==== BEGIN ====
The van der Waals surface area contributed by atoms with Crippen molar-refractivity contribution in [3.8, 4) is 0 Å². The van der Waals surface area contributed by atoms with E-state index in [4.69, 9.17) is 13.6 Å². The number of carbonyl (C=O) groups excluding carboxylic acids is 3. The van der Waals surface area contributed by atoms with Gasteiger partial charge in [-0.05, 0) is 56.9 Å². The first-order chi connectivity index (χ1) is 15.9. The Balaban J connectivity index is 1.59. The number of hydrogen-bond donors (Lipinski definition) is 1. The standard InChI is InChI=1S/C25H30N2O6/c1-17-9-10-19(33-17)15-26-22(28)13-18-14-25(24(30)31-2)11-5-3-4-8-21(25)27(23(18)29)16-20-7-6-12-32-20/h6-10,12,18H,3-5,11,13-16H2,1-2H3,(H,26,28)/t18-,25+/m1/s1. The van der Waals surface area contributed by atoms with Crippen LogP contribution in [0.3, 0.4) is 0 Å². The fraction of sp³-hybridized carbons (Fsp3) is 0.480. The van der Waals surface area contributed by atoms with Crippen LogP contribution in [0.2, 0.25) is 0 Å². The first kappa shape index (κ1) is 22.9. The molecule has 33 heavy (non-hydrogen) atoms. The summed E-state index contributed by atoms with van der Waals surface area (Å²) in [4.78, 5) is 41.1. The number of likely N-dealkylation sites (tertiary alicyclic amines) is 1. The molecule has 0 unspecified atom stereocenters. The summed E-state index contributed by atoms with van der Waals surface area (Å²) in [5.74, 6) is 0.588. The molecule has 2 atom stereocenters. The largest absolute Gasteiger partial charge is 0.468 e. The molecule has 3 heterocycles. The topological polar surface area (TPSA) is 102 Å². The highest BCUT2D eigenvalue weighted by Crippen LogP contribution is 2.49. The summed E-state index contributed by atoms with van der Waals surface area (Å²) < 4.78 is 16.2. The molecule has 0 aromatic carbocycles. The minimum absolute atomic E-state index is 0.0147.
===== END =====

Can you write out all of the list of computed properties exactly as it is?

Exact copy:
The van der Waals surface area contributed by atoms with Crippen molar-refractivity contribution in [3.8, 4) is 0 Å². The van der Waals surface area contributed by atoms with E-state index in [4.69, 9.17) is 13.6 Å². The number of carbonyl (C=O) groups excluding carboxylic acids is 3. The van der Waals surface area contributed by atoms with Gasteiger partial charge in [-0.05, 0) is 56.9 Å². The first-order chi connectivity index (χ1) is 15.9. The Balaban J connectivity index is 1.59. The number of hydrogen-bond donors (Lipinski definition) is 1. The standard InChI is InChI=1S/C25H30N2O6/c1-17-9-10-19(33-17)15-26-22(28)13-18-14-25(24(30)31-2)11-5-3-4-8-21(25)27(23(18)29)16-20-7-6-12-32-20/h6-10,12,18H,3-5,11,13-16H2,1-2H3,(H,26,28)/t18-,25+/m1/s1. The van der Waals surface area contributed by atoms with Crippen LogP contribution in [0.3, 0.4) is 0 Å². The fraction of sp³-hybridized carbons (Fsp3) is 0.480. The van der Waals surface area contributed by atoms with Crippen LogP contribution in [0.2, 0.25) is 0 Å². The first kappa shape index (κ1) is 22.9. The molecule has 33 heavy (non-hydrogen) atoms. The summed E-state index contributed by atoms with van der Waals surface area (Å²) in [4.78, 5) is 41.1. The number of likely N-dealkylation sites (tertiary alicyclic amines) is 1. The molecule has 0 unspecified atom stereocenters. The summed E-state index contributed by atoms with van der Waals surface area (Å²) in [5.74, 6) is 0.588. The molecule has 2 atom stereocenters. The largest absolute Gasteiger partial charge is 0.468 e. The molecule has 3 heterocycles. The topological polar surface area (TPSA) is 102 Å². The highest BCUT2D eigenvalue weighted by Crippen LogP contribution is 2.49. The summed E-state index contributed by atoms with van der Waals surface area (Å²) < 4.78 is 16.2. The molecule has 0 aromatic carbocycles. The minimum absolute atomic E-state index is 0.0147.